Up until now, polls have shown that Temer is universally reviled: He reached a record-low 7 percent approval rating in the last Datafolha poll. From the moment he took power upon the impeachment of the country’s elected president, Dilma Rousseff, Temer has been embroiled in serious corruption scandals. But even for Brazil’s permissive political culture, his latest embarrassment has made his presidency unsustainable: the release of audio tapes that capture him approving bribes last March to silence a key witness in the country’s sweeping corruption investigation. Media outlets and even his fellow party members have openly spoken of his impeachment, or resignation, as a fait accompli.
Temer himself has now been formally charged with accepting bribes, making him the first sitting president in Brazil’s history to be a criminal defendant while in office. And he has no friends left in the country other than (a) the Brazilian oligarchs who installed him to impose unpopular austerity measures and (b) the deeply corrupt politicians in Brasília facing their own criminal investigations, who believe that keeping him in power will protect them from their own day of reckoning. Beyond those two (admittedly powerful) groups, the whole country has abandoned Temer.
But Brazilians — exhausted by endless corruption scandals and contemptuous of the entire political class — have not yet taken to the streets to demand his removal. This new site is principally designed to provide anti-Temer voters, who constitute virtually the entire political spectrum, to apply serious pressure to members of Congress, who will vote shortly on Temer’s fate and will see that their political futures are in jeopardy if they stand behind him.
Google has spent millions funding academic research in the US and Europe to try to influence public opinion and policymakers, a watchdog has claimed. Over the last decade, Google has funded research papers that appear to support the technology company’s business interests and defend against regulatory challenges such as antitrust and anti-piracy, the US-based Campaign for Accountability (CfA) said in a report.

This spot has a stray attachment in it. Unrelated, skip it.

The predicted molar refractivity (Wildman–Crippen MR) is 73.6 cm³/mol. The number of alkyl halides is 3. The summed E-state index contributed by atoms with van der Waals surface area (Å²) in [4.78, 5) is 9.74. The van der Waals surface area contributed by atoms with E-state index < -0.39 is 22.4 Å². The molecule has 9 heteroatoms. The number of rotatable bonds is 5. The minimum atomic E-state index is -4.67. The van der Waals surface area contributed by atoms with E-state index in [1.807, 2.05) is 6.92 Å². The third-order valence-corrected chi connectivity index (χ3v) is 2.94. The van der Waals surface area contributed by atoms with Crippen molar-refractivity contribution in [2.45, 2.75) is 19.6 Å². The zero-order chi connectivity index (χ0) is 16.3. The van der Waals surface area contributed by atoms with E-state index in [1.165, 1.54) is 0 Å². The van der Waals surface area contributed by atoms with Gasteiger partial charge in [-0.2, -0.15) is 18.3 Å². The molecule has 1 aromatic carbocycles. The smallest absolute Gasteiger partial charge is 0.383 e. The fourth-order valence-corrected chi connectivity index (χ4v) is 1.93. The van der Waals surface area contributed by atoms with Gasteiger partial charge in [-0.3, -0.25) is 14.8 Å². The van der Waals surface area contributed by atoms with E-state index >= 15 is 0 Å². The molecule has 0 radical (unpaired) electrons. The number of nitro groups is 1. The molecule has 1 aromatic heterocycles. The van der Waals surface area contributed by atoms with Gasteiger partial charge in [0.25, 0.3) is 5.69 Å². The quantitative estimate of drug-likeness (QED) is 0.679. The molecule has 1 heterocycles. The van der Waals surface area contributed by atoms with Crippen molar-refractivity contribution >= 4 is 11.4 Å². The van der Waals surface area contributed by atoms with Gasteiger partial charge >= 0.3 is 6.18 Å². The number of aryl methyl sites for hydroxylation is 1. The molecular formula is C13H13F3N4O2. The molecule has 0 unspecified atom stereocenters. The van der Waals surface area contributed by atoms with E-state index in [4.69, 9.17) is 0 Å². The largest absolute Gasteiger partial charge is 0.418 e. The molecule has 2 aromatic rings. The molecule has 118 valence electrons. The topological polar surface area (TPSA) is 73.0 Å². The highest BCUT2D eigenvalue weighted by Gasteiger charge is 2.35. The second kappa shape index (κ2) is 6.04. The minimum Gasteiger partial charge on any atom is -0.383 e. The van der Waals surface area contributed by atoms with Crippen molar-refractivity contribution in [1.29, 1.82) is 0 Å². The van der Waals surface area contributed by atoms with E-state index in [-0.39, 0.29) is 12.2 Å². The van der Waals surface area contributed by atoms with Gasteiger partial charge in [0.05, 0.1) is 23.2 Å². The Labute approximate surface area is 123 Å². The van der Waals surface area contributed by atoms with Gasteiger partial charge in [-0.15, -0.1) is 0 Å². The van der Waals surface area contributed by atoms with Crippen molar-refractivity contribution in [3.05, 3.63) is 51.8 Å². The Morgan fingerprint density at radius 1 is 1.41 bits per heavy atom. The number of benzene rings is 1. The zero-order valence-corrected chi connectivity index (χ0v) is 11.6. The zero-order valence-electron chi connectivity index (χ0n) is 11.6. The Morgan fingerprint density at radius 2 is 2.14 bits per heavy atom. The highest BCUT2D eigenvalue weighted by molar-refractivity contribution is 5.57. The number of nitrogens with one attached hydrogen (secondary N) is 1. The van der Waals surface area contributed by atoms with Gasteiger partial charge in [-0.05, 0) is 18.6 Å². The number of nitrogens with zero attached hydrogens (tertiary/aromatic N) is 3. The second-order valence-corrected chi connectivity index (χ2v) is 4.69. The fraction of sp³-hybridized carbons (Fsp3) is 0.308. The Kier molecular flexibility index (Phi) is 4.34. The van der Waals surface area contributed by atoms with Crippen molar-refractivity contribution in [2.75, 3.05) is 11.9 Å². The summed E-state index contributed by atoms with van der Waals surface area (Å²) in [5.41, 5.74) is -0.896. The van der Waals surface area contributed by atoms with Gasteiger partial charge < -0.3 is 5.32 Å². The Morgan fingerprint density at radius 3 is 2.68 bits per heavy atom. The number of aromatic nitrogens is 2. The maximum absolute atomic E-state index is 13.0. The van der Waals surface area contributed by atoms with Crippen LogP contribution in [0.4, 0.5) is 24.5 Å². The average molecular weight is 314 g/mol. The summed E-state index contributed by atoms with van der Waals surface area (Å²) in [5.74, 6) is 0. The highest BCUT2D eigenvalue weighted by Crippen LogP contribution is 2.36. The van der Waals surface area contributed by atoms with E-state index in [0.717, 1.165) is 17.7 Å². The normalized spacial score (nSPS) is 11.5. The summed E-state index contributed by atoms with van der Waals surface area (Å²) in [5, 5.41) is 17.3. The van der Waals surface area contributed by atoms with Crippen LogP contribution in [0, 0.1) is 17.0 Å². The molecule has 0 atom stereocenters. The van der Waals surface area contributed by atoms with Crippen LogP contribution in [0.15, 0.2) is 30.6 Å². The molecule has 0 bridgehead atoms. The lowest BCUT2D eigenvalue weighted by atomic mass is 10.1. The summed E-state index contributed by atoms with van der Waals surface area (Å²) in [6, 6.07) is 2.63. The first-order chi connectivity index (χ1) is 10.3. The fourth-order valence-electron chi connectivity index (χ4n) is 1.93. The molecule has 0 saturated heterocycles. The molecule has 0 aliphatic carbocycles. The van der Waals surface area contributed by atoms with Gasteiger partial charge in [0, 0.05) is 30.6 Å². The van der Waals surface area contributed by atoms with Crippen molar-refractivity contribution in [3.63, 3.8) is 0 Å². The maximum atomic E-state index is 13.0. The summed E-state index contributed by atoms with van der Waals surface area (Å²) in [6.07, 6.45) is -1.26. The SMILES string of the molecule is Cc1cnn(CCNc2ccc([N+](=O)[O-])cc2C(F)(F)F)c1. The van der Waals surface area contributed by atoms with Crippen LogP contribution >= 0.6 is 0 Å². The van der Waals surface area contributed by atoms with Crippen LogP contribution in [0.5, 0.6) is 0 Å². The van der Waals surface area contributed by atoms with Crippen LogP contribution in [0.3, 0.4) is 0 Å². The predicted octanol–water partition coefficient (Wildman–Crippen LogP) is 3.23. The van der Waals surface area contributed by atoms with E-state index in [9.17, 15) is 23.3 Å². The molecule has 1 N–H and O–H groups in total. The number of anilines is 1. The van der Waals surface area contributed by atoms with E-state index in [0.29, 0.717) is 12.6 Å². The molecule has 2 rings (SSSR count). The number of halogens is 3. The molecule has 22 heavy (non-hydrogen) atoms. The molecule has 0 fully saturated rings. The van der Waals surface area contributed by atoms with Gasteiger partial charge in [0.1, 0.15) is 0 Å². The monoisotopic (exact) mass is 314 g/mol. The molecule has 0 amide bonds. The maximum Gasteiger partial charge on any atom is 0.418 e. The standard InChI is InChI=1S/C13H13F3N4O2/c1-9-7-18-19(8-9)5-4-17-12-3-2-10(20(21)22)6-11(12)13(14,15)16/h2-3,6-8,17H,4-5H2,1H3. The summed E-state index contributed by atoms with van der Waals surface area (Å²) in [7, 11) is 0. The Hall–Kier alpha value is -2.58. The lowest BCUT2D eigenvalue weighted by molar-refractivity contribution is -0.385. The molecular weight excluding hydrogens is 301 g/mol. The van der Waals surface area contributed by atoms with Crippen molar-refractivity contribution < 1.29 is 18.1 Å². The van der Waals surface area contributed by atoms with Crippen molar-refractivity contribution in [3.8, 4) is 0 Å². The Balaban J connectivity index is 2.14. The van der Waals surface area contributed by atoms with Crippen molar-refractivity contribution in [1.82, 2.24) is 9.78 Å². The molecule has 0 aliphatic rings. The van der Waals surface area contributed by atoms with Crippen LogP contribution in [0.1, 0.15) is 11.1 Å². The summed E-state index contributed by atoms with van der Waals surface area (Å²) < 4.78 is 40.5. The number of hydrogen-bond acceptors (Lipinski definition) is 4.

“Google uses its immense wealth and power to attempt to influence policymakers at every level,” said Daniel Stevens, CfA executive director. “At a minimum, regulators should be aware that the allegedly independent legal and academic work on which they rely has been brought to them by Google.” In its Google Academics Inc report, the CfA identified 329 research papers published between 2005 and 2017 on public policy that the company had funded. Such studies have been authored by academics and economists from some of the world’s leading institutions including Oxford, Edinburgh, Stanford, Harvard, MIT and the Berlin School of Economics.
Academics were directly funded by Google in more than half of the cases and in the rest of the cases funded indirectly by groups or institutions supported by Google, the CfA said. Authors, who were paid between $5,000 and $400,000 (£3,900-£310,000) by Google, did not disclose the source of their funding in 66% of all cases, and in 26% of those cases directly funded by Google, according to the report.
Some fella named Sam dropped me a note through the admin contact form, saying that he thought my readers would love to see the interactive webpage that he created for the USS Zumwalt - "the most technologically advanced surface ship in the world." The one that keeps breaking down, may not be seaworthy due to the shape of its hull, and its ammunition at $800,000 a round is too expensive for the Navy to use.
Well, if you readers think you want to take a gander at it, click the link above.
What are the parallels between the defeat of the Occupy Wall Street movement and the unexpected political ascension of Donald Trump? Truthdig Editor in Chief Robert Scheer sees at least one common underlying factor: the failure of establishment Democrats.